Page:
Frost & Sullivan highlights five IoT growth areas for 2017
It’s May already, and we’re already one-third of the way through 2017. At market research firm Frost & Sullivan, analysts are already thinking ahead and considering how the rest of this year is likely to shape up in terms of IoT growth.
The Frost & Sullivan report, European Internet of Things Market Outlook 2017, published this week, predicts that the next evolution in IoT will be ‘sentient tools’ and ‘cognition or predictive computing.’
What the company’s analysts mean by this, it seems, is that we’ll see a shift from humans being able to use IoT data in order to react to events to IoT environments that are more readily able to detect and respond to events without the need for human intervention.
This seems ambitious, given the current state of things, but Frost & Sullivan’s analysts helpfully point to some recent developments that suggest things are indeed headed that way.
For a start, there’s the commercialization of narrowband IoT (NB-IoT). “This cellular communications technology users licensed spectrum and offers a standardized low-power, wide-area network (LPWAN) that can capture previously untapped segments of the market,” they say.
Then, there is the increasing use of machine learning and blockchain technologies, particularly in industries such as financial services and energy. In addition, there are new, dedicated venture funds for IoT development popping up across Europe, they add, that “will help create an ecosystem that is conducive to the growth of start-ups in the region.”
Frost & Sullivan research analyst Yiru Zhong then points to five emerging growth areas for IoT in 2017, all of which we at Internet of Business are seeing, too, and following closely. These are:
1. Platform plays: market launches of new or revamped platform plays for connectivity, service, and application enablement are continuing.
IoB says: Yes, but it’s getting harder and harder for makers of new IoT devices and services to choose between them. Beecham Research, for example, has identified around 400 of them already. Vendors need get better – and fast – at articulating what makes their platform stand out from the crowd. We recently covered a new tool from Beecham Research that aims to help customers pick the right platform and will be holding our IoT BUILD conferences, which focus on platforms, in San Francisco and London later this year.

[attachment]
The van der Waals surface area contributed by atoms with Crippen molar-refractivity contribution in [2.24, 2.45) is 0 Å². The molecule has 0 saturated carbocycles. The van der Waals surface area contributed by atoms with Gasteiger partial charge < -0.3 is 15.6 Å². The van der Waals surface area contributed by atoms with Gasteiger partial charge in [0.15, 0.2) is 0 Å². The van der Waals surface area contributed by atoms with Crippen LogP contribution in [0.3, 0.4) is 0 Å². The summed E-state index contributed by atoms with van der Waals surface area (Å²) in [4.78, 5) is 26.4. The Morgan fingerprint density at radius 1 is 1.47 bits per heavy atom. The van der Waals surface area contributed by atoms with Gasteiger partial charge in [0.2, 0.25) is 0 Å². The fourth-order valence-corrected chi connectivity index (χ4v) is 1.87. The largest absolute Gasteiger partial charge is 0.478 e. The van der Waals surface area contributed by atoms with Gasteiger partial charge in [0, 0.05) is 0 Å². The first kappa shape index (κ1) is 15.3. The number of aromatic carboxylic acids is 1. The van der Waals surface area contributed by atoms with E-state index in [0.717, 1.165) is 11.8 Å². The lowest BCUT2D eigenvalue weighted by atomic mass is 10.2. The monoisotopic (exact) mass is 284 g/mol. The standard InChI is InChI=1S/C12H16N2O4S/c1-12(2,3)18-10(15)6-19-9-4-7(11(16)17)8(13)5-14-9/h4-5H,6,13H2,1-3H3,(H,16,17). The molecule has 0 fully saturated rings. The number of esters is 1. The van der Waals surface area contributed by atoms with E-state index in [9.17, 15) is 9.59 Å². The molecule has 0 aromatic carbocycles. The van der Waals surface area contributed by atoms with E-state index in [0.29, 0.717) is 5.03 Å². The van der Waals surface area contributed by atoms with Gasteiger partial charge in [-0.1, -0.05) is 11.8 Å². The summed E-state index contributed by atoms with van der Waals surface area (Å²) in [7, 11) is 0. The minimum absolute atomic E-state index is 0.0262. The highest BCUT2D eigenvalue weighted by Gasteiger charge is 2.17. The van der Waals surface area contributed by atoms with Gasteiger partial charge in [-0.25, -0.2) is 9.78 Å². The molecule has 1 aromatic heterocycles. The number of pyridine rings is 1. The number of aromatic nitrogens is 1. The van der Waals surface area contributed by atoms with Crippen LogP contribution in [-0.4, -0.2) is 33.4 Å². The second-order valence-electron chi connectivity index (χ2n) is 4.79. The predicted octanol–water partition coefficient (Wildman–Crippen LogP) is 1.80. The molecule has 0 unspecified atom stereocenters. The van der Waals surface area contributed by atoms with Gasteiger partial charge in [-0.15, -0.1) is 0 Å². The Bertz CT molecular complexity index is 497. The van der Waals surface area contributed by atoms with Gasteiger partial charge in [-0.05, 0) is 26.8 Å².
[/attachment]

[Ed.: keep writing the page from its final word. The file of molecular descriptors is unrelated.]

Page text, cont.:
2. LPWAN: With NB-IoT, companies are offering connected service in any form will now have more concrete low-power connectivity options to test and deploy suitable new applications from 2017 onwards.
IoB says: Yes, but again, there’s too much market fragmentation here, with at least eight different LPWA technologies in use worldwide. The big battle looks set to play out between LoRa and Sigfox – but there’s still everything to play for for other LPWA standards, including UNB Wireless, Ingenu and LTE-M. Our recent article on chipmaker ARM’s acquisition of NextG-Com and Mistbase for their NB-IoT (Narrowband IoT) expertise also includes data from Analysys Mason on how various standards are faring.
3. Industry vendor convergence: Tier 2 industrial vendor M&A activities will persist, while established conglomerate giants add digital technologies to their portfolios.
IoB says: Yes, so enterprise buyers will have to place their bets wisely even as they stand on shifting sands. We recently took a look, for example, at how networking giant Cisco is capitalising on its 2016 acquisition of Jasper.
4. Cybersecurity in IoT: Focus will be on enabling multi-layered security approaches, while addressing individual behavior risks to IoT systems.
IoB says: Yes, this is a big focus for us and will continue to be so. The idea of so-called ‘Internet of Insecure Things’ looks set to put the brakes on IoT spend for some time to come. This week, we published an article from Cambridge Consultants that makes it clear that IoT device manufacturers have more work to do.
5. Consumer IoT: More proof of concepts and provision of discounts or subsidies will encourage consumers to discover, experiment and experience connected IoT applications.
IoB says: Yes, but savvy consumers will increasingly shop only for IoT devices and apps that really add value to their daily lives. And they’ll quickly discard those that fail to deliver or become an annoying distraction. Not everything that can be connected needs to be connected and data security concerns persist among consumers, as a recent survey of 4,000 UK and US adults from identity and access management company Gigya highlights.
According to Yiru Zhong, all this points to the emergence of a more “intelligent society”. At Internet of Business, we’re inclined to agree – but with some reservations and a hefty dose of scepticism, naturally.
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